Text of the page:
Python resolves the scope of the parameters of a function in two ways:
- When the function is defined
- When the function is called
When the function is defined
Consider this sample program which has a function adder(a, b) which adds an element a to the list b and returns the list b. The default value of b is [1, 8, 11].
Expected Output : [1, 8, 11, 1] [1, 8, 11, 2] [1, 8, 11, 9] [3, 6, 2]
Actual Output : [1, 8, 11, 1] [1, 8, 11, 1, 2] [1, 8, 11, 1, 2, 9] [3, 6, 2]
Observe that even though we don’t pass a parameter in the 2nd and 3rd call, the default value of b no longer remains [1, 8, 11]. It is because of the fact that Python resolves the reference to name of a default parameter in the scope of a function only once, when it is defined and not every time it is called. Even if a and b were to be any other mutable type like dict and set, the program would have worked in the same way.
What do we do if we want the default value of b to always be [1, 8, 11] ? Inside the function, we can check if b was passed while calling the function or not. If it was not, then we reassign the value of b to [1, 8, 11].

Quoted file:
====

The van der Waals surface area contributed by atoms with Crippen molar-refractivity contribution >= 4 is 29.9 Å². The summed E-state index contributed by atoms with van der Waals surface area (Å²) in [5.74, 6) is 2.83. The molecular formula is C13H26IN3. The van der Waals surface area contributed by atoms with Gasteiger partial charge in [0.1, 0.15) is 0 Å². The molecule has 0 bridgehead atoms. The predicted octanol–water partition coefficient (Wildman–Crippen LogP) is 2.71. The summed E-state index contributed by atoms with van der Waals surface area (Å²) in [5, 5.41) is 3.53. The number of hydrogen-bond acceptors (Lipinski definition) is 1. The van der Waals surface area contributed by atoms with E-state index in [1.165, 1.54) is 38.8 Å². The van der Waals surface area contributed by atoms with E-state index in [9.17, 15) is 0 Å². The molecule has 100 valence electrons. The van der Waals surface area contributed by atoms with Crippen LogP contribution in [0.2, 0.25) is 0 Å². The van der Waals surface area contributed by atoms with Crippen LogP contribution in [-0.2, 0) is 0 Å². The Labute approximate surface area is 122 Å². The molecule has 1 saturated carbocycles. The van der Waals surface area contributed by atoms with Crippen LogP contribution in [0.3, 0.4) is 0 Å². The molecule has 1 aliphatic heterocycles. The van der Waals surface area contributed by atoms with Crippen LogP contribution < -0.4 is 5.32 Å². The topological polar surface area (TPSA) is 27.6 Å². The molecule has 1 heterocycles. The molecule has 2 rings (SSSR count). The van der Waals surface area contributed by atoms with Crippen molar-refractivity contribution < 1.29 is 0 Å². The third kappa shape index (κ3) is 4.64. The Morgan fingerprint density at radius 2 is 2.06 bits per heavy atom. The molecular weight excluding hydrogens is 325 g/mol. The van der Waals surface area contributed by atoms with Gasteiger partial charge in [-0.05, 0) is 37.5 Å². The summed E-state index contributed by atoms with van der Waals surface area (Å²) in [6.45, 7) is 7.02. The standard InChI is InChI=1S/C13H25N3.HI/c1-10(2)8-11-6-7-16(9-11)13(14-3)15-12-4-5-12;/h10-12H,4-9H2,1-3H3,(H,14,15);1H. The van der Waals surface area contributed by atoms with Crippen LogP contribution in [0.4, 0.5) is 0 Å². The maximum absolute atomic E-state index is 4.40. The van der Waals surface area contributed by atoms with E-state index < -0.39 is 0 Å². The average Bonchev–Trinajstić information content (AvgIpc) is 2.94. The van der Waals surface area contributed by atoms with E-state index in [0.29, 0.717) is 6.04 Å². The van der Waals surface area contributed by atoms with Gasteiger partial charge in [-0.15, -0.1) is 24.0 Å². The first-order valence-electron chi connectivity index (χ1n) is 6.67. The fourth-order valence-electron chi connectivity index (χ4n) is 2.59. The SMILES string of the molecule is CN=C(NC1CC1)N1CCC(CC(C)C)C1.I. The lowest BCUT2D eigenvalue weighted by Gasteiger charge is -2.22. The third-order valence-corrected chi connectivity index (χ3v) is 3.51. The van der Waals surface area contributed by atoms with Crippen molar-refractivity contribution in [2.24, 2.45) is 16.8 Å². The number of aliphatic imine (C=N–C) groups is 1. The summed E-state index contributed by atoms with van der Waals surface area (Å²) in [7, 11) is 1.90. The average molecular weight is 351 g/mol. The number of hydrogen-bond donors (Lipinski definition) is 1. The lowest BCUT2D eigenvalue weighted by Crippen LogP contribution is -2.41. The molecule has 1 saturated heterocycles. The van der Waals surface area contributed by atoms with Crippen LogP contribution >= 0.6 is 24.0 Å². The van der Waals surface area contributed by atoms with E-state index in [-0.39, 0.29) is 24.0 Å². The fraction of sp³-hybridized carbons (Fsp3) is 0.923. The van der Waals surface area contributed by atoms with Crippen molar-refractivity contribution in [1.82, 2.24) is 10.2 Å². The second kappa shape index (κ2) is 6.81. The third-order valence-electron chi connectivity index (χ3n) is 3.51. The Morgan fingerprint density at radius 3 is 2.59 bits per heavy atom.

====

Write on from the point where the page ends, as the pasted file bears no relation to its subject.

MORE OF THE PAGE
When the function is called
Now, consider this program which tries to store lambda function objects (to calculate the square of numbers between 0 and 4) inside a list and call them one by one.
Expected Output : 0 1 4 9 16
Actual Output : 16 16 16 16 16
However, the result is not what was expected from the program. It is because Python resolves the reference to names of non-default parameters in the scope of a function when it is called and not when it is defined. Here the parameter is i. When the loop terminates, the value of i is 4 and when we call any of the lambda functions stored in l, 4**2 = 16 is returned.
What do we do to make the program work the way we expected? Just make i a default parameter for the lambda function and let python’s scope resolution behaviour do that for you.
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